SENIOR YEAR Senior Year / Fall Design Studio 5 Portfolio Preparation Detail: Furniture and Construction Senior Seminar Liberal Arts Electives

Senior Year / Spring Design Studio 6 SCE Electives Advanced Art History/ Design Studies Elective Liberal Arts Electives

“

The spring semester requires students to synthesize all they have learned in their studio sequence coursework, and focus on one design brief in which they are given a specific problem and site, requiring them to fully document, question and arrive at a written concept proposal. Presented in the first weeks of the term, this program must be approved by advisors for depth of content. Once that proposal is approved, students then set out to design the concept they put forth, developing not only the visual impression of the space, but the detailing and material use to the level of design/build documentation. The project culminates in a multi-media display format using immersive technology to demonstrate their final proposals, and is then viewed by the community in a year-end show.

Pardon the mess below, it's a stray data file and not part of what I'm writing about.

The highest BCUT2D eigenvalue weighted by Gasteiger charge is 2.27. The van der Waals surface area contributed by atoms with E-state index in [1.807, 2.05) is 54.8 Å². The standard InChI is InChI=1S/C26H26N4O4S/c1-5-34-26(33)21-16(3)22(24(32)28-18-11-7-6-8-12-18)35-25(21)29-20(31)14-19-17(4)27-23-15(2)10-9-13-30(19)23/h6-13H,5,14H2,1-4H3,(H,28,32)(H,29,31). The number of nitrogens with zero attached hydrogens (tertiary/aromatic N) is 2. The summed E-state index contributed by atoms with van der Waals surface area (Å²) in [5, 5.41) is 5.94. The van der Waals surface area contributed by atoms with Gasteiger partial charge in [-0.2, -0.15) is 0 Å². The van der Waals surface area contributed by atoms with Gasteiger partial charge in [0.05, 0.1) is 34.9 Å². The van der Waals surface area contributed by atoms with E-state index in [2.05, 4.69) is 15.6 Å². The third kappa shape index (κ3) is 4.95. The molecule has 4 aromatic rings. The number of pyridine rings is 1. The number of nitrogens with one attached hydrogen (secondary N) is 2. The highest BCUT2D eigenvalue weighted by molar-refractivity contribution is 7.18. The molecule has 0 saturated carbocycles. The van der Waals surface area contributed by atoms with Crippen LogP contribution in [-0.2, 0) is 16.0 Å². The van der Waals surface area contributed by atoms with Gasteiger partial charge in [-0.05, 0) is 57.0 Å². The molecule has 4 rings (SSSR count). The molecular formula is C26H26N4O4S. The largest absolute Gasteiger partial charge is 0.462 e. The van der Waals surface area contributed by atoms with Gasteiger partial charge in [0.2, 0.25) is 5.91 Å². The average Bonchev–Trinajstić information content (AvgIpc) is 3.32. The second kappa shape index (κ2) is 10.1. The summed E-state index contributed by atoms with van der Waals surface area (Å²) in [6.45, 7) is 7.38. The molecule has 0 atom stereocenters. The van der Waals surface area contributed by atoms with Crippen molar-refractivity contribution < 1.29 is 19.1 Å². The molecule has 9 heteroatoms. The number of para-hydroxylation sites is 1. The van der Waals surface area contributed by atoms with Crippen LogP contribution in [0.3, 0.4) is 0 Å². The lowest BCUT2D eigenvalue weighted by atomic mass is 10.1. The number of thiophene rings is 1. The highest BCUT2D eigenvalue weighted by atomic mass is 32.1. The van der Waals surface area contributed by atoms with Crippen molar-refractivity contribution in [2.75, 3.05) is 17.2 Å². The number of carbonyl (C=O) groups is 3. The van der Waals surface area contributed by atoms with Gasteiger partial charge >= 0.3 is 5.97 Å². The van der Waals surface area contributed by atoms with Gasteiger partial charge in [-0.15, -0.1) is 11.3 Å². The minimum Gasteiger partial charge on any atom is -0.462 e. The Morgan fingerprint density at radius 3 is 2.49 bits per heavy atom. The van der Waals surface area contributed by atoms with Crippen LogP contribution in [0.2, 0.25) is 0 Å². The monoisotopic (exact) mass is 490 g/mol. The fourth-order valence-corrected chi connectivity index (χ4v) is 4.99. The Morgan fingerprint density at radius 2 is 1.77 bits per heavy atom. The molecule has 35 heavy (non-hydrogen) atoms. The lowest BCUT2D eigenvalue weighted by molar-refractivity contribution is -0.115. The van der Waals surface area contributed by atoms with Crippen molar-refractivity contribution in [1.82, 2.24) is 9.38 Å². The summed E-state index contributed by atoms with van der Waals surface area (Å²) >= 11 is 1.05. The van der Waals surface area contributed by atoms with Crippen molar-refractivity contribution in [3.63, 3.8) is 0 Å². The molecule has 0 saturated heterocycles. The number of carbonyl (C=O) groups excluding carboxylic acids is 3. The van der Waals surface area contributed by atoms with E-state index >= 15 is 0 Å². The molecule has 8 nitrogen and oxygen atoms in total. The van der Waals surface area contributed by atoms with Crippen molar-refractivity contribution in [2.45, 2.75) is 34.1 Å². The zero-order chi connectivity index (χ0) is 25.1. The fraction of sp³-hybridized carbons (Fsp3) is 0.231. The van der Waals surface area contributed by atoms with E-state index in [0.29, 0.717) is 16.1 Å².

�


Parsons Provides Inspiration for Memorial Sloan-Kettering Cancer Center Alternate Design Models “ Students in instructor Aki Ishida’s Interior Design Studio II developed

design proposals that alter how a clinical facility could be experienced by both patients as well as the public. Their designs were required to allow 12 patients to be treated concurrently at any given time. The goal for Parsons was to challenge the roles that interior designers can play in contemporary society by shaping the physical, emotional, and psychological experience for patients in ways that empower them.

�


CURRENT FACULTY What is your design background? I have a B.A in Architectural History, and a M.A in History of Art and Design from Parsons. I also took a few Interior Design Studio courses, so I really understand the stress you guys are under!